Here’s the thing: it’s time for a new paradigm. Like many “seamless garment”-consistent ethic of lifers, I also agree that if Senator Obama gets elected he needs to give us a lot more than “reducing the number of unwanted pregnancies.” But regarding America itself, this voter (me) is saying, we need a new paradigm, a whole new approach to foreign policy, economics, the environment. I don’t think Senator McCain can deliver that; I don’t know if Senator Obama really can or will either. I just don’t know. I ate lunch with a friend the other day who is a venture capitalist, and I asked him what his take was on this financial crisis, now global. He looked me right in the eye and said, “It’s the end of the world as we know it.” He added the analogy of a ship whose engines get blown out while sailing across the ocean: it takes some time for it to actually slow down. He thinks the engines have blown out. I’m not sure if he is right or not, but he said to me, “We can’t just pick up and go back to doing things the way we have thus far.” I was so happy to hear someone say that, someone who really knew the inside of the situation. But I am afraid––in regards to the environment, economics and foreign affairs––what we really want is for someone to come in and fix things so that we can just get back to life as we have known it thus far. Just fix the environment so we can go on with our gas guzzling lifestyle, just finish this war so we can get back to exporting materialism and consumerism along with Christianity and democracy, just fix the economy so that we can continue to stretch ourselves out to the limit and live beyond our means on debt. Just fix it for us!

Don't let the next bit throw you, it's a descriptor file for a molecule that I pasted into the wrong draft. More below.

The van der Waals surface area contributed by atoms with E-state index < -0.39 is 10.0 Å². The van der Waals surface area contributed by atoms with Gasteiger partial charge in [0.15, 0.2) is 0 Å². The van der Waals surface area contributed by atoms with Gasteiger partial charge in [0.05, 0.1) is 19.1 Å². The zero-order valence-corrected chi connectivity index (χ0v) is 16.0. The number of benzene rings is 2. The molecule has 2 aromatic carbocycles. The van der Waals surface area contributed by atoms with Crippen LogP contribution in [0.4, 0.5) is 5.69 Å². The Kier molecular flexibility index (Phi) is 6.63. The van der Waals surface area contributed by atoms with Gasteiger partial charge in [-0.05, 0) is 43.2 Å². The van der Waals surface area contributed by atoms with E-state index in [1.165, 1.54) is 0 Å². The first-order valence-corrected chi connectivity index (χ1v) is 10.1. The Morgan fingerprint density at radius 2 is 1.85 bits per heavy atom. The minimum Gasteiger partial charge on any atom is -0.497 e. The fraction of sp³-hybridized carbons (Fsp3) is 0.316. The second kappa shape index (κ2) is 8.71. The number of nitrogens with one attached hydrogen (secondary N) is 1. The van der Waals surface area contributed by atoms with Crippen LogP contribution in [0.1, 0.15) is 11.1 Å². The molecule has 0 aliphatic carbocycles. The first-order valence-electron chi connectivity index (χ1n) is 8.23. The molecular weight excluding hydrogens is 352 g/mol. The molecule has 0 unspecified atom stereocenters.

I hope the next guy does not just fix it for us. It’s time for a new paradigm. But that new paradigm cannot come about without a new mind––“Do not be conformed to this world, but be transformed by the renewal of your minds!” What is called for, what we are to be about, we spiritual warriors, along with the social and global transformation, is a transformation of human consciousness, my consciousness, your consciousness, our collective consciousness, the renewal of our minds. Bede Griffiths wrote before he died: “... the whole human race has now come to the moment when everything is at stake, when a vast shift of consciousness will have to take place on a massive scale in all societies and religions in order for the world to survive.” And Eckhart Tolle is right there too: he says this “is no longer a luxury, so to speak, available only to a few isolated individuals, but a necessity if humankind is not to destroy itself. At the present time, the dysfunction of the old consciousness and the arising of the new are both accelerating. Paradoxically, things are getting worse and better at the same time, although the worse is apparent because it make so much noise.”

I’m not without hope. Things are getting worse and better at the same time, it’s just that the worse is more apparent because it make so much noise. So, for goodness’ sake––get out there and vote! I’m not advocating my naïve “anarchy” to anyone. Make you voice heard and incarnate goodness in the world in whatever way possible. But while we render to Caesar what is Caeser’s, let’s not forget to render to Spirit what is proper to Spirit, without which we will make no progress individually or corporately, socially or economically. We have a lot of work to do, inside and out. We need to be yeast in the dough, salt in the earth.

In the meantime:
I take no action and people are reformed.
I enjoy peace and people become honest.
I do nothing and people become rich.
I have no desires and people return to the good and simple life.